ST. PAUL — Minnesota lawmakers couldn't come to an agreement Wednesday, April 22, on whether to approve new funding for a state program that expands access to broadband internet in places that don't have it.

At the center of their debate is a bill introduced in the state Senate this week that calls for a $10 million transfer to the program in light of the coronavirus pandemic. Sen. Torrey Westrom, R-Elbow Lake, the bill's author, said the transfer is needed to address the plight of Minnesotans whose communities do not have reliable internet access but need it in order to live and learn safely under the ongoing, statewide stay at home order.

If enacted as written, the bill would make an additional $10 million in grants available for remote learning and telemedicine equipment. Funding for the broadband program, Westrom said during an online Senate committee hearing Wednesday, would primarily benefit projects in places where families "can’t do their telework like the rest of us can."

But other members of the Senate Finance committee appeared reluctant to support new funding for the broadband program, saying it doesn't necessarily relate to the pandemic. They also took issue with the proposed source of the funding: the state general fund.

Funding for the equipment grant programs would be sourced from the general fund as well.

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It's likely that Minnesota will be reimbursed the cost of combating the pandemic via the federal coronavirus relief act, Senate fiscal analyst Eric Nauman said Wednesday. But that isn't guaranteed — the U.S. Department of the Treasury is still fine-tuning official guidance on how to spend the funds, $1 billion of which it has already given to Minnesota.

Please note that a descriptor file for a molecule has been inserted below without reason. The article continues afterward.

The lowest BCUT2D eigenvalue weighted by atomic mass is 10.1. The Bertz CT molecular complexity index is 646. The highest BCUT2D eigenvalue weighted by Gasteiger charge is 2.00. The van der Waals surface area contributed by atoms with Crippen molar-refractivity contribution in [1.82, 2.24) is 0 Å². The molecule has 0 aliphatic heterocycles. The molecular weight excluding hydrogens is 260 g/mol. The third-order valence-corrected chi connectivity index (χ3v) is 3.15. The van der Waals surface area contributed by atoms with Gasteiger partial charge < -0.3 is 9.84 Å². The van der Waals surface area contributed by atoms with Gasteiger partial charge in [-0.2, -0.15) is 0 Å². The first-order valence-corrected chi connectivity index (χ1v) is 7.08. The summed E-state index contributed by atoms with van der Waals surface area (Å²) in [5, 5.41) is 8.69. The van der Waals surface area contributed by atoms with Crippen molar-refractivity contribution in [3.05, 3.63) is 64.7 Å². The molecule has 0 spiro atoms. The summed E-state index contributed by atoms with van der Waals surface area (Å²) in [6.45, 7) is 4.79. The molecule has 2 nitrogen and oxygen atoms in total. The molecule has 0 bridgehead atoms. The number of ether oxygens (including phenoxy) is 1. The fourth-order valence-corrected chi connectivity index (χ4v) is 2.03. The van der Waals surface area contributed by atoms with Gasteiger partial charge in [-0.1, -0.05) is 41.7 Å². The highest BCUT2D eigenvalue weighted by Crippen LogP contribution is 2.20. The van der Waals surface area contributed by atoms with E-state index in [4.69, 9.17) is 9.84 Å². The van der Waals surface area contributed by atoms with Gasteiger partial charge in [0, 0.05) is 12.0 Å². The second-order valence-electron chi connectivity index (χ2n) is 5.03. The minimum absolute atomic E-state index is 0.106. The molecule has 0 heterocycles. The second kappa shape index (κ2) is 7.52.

Given that Gov. Tim Walz's office predicts the pandemic could disrupt business in Minnesota for up to 18 months, supporters of the bill argued Wednesday that new funding for the broadband program is appropriate.

"What we do now is setting us up for part of the long-term, COVID recovery," Minnesota Telecom Alliance president Brent Christensen told senators Wednesday.

Created in 2014, the broadband program is competitive and provides up to 50% of infrastructure project costs to approved applicants. The most that it can award is $5 million.

The legislature in 2019 approved $40 million in biennial funding for it.

Also debated Wednesday was language in the bill that would require any money left over from the equipment grants be transferred to the broadband program. Sen. Michelle Benson, R-Ham Lake, argued that unclaimed grant money should be returned to the general fund.

"We’re doing things differently with broadband than we’re doing with other COVID money, and I just want us to be aware that that’s the choice we’re making," she said.

Senators on Wednesday briefly considered amending the bill to omit language on the broadband program but instead voted to table it for further discussion. Several senators said that while rural and remote parts of the state are wanting for internet access, they did not wish to address the problem using emergency funds.

"We all believe that broadband is important. No one is questioning that," Sen. Bobby Champion, DFL-Minneapolis, said.